Most people are too buried in their cell phones to notice the banners. The signs snake alongside the track on the northern approach to Shibuya station, looking a little disheveled now: “Miyashita wa minna no mono [Miyashita belongs to everyone]! Park is Ours!” “No Nike!!!”
This is the frontline of a battle that might once have stirred up some public interest, maybe even indignation. By the time you read this, construction should have started on a new skate park and climbing wall in the sliver of central Shibuya hitherto known as Miyashita Park. The project isn’t part of some enlightened urban redevelopment scheme, but rather the brainchild of a sportswear conglomerate that was once synonymous with the evils of globalization, a sort of Lord Sauron of consumerism. Nike will cover the cost of construction work and get naming rights over the park for the next decade, at a rumored cost of 17 million yen per year.
It’s good news for skaters, less so for brand phobics and the homeless population that Miyashita has been supporting up until now. Recently, a small group of protesters camped out in the north corner of the park, where they did their best to hinder the start of construction, as well as holding film screenings and occasional gigs. Fenced-off areas where tarpaulin shacks once stood have been turned into junk sculptures by a sardonically titled “Artist in Residence.”
“Nike, under the guise of making a ’social welfare donation,’ is converting one of Tokyo’s principle [sic] parks into a purpose-built sports facility that will also serve as a lucrative advertising space,” reads a proclamation on the English-language website Nikepolitics.org. “Urbanites often consider public parks an oasis. On weekends they get used for picnics; on weekdays parks offer a place for workers to lunch; and at night, they serve as accommodation for the homeless… We want Miyashita Park to exist not as a consumer-oriented Nike Park, but as a park that defines itself through the practical social support it provides to all of the people who live there.”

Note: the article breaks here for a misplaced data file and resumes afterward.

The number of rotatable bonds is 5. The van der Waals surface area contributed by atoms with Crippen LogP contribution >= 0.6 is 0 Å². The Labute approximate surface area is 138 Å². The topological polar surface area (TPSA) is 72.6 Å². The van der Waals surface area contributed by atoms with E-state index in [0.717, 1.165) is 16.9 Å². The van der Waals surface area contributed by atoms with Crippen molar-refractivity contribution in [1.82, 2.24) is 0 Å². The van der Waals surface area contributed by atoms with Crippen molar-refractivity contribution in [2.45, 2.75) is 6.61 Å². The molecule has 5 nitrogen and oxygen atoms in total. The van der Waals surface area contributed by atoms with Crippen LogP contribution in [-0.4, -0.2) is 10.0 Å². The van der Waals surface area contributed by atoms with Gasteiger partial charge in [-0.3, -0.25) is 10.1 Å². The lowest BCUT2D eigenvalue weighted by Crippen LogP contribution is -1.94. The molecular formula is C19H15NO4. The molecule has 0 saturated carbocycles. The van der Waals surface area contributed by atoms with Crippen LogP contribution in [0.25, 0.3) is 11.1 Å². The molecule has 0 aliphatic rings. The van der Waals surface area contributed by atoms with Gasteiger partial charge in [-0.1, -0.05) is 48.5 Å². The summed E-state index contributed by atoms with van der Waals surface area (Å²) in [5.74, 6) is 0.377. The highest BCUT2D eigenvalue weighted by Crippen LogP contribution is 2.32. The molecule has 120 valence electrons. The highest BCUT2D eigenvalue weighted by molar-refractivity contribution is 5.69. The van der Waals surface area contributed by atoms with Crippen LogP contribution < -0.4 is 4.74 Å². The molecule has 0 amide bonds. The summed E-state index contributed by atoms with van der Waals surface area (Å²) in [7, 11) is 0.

Ahem. The rhetoric may be dead-on, but I find it impossible to imagine young couples picnicking in Miyashita, any more than I can picture city officials actively welcoming people to squat there. Squeezed above a parking lot between the train tracks and Meiji Dori, it must be one of the most depressing places in the whole of central Tokyo: damp, gloomy and a good few decades past its prime (assuming it ever had one). Official attempts to give it an overhaul have extended no further than installing a pair of futsal pitches, which makes me wonder why Nike is copping flak for proposing to do something more productive. Surely the Shibuya city office deserves some blame for letting the park languish for so long?
That and a few other things, as it turns out. The other objection raised by protesters — and one which strikes me as a lot more damning — is that the redevelopment project was pushed through with the involvement of only a handful of assembly members, and without any public bidding process. This is very iffy. Public space, however grotty, isn’t the kind of thing that should be relinquished lightly. Consider, too, that Suntory and Dentsu currently pay 80 million yen per year for the naming rights to Shibuya C.C. Lemon Hall, formerly known as Shibuya Public Hall. In Miyashita’s case, it seems that a select few officials have sold out a potentially valuable bit of turf, without really asking anyone, and they didn’t even get a good price for it.
The protesters are right to kick up a fuss about this. Their mistake is in assuming that anyone would care. At a recent meeting about the plans, one representative for local store owners recalled that Miyashita Park hadn’t ever been the kind of place that a woman would go to alone. If Nike was the solution, then bring it on.
Part of me wonders if most people here even have a problem with corporate encroachment — assuming they even notice it, of course. Tokyo’s residents are well inured to advertising, so extensively has it permeated every corner of life here. We spend our lives bombarded with adverts, shrouded in them: on billboards, trains, TV screens, sound trucks, balloons. In a country where even the baseball teams are named after their corporate sponsors, what’s the harm of a few extra swooshes?
On second thought, I’m heading to the barricades.
This commentary originally appeared in Metropolis magazine (www.metropolis.co.jp).© Japan Today